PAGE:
Second, Martin Luther King Jr. was not a Republican. Or a Democrat.
King was not a partisan and never endorsed any political candidate. In a 1958 interview, King said “I don’t think the Republican party is a party full of the almighty God nor is the Democratic party. They both have weaknesses … AndI’m not inextricably bound to either party.”
The Republican Party geared its appeal and program to racism, reaction, and extremism. All people of goodwill viewed with alarm and concern the frenzied wedding at the Cow Palace of the KKK with the radical right. The “best man” at this ceremony was a senator whose voting record, philosophy, and program were anathema to all the hard-won achievements of the past decade.
Senator Goldwater had neither the concern nor the comprehension necessary to grapple with this problem of poverty in the fashion that the historical moment dictated. On the urgent issue of civil rights, Senator Goldwater represented a philosophy that was morally indefensible and socially suicidal. While not himself a racist, Mr. Goldwater articulated a philosophy which gave aid and comfort to the racist. His candidacy and philosophy would serve as an umbrella under which extremists of all stripes would stand. In the light of these facts and because of my love for America, I had no alternative but to urge every Negro and white person of goodwill to vote against Mr. Goldwater and to withdraw support from any Republican candidate that did not publicly disassociate himself from Senator Goldwater and his philosophy.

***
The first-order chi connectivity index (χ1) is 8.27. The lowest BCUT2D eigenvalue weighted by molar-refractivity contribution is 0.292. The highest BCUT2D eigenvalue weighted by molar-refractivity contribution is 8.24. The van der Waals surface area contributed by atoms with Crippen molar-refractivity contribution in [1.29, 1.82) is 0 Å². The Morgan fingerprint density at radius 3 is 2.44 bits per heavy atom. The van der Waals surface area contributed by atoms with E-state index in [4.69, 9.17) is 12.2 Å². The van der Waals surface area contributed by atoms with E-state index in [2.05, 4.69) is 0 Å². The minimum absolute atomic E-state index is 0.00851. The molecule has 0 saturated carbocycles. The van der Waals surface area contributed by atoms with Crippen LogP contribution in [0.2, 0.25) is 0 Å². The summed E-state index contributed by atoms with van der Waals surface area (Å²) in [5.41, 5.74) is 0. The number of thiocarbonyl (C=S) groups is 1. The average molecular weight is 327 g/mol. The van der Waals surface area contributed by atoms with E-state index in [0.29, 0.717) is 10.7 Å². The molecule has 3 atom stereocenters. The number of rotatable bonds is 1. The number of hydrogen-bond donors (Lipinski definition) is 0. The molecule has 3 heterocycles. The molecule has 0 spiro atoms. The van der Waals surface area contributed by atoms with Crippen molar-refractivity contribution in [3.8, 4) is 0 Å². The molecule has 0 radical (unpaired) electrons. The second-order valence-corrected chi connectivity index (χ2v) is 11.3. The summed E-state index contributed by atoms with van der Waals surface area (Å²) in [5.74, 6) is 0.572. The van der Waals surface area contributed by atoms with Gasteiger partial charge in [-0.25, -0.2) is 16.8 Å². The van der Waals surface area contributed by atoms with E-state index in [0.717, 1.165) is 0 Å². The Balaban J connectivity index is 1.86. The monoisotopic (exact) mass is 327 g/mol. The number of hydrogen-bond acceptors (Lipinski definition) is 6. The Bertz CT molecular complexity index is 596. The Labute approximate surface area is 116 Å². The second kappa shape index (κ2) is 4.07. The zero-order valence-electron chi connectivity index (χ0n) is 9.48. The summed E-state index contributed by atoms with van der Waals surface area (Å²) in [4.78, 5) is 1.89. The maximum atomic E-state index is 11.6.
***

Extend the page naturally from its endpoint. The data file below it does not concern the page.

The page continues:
When a Hollywood performer, lacking distinction even as an actor can become a leading war hawk candidate for the Presidency, only the irrationalities induced by a war psychosis can explain such a melancholy turn of events.
King, according to Garrow, did hold some Republicans — including Richard Nixon and Nelson Rockefeller — in high regard. He also was harshly critical of Lyndon Johnson’s escalation of the Vietnam War.
In 2008, King’s son Martin Luther King III said “It is disingenuous to imply that my father was a Republican. He never endorsed any presidential candidate, and there is certainly no evidence that he ever even voted for a Republican.” Garrow claimed there is little doubt King voted for Kennedy in 1960 and Johnson in 1964.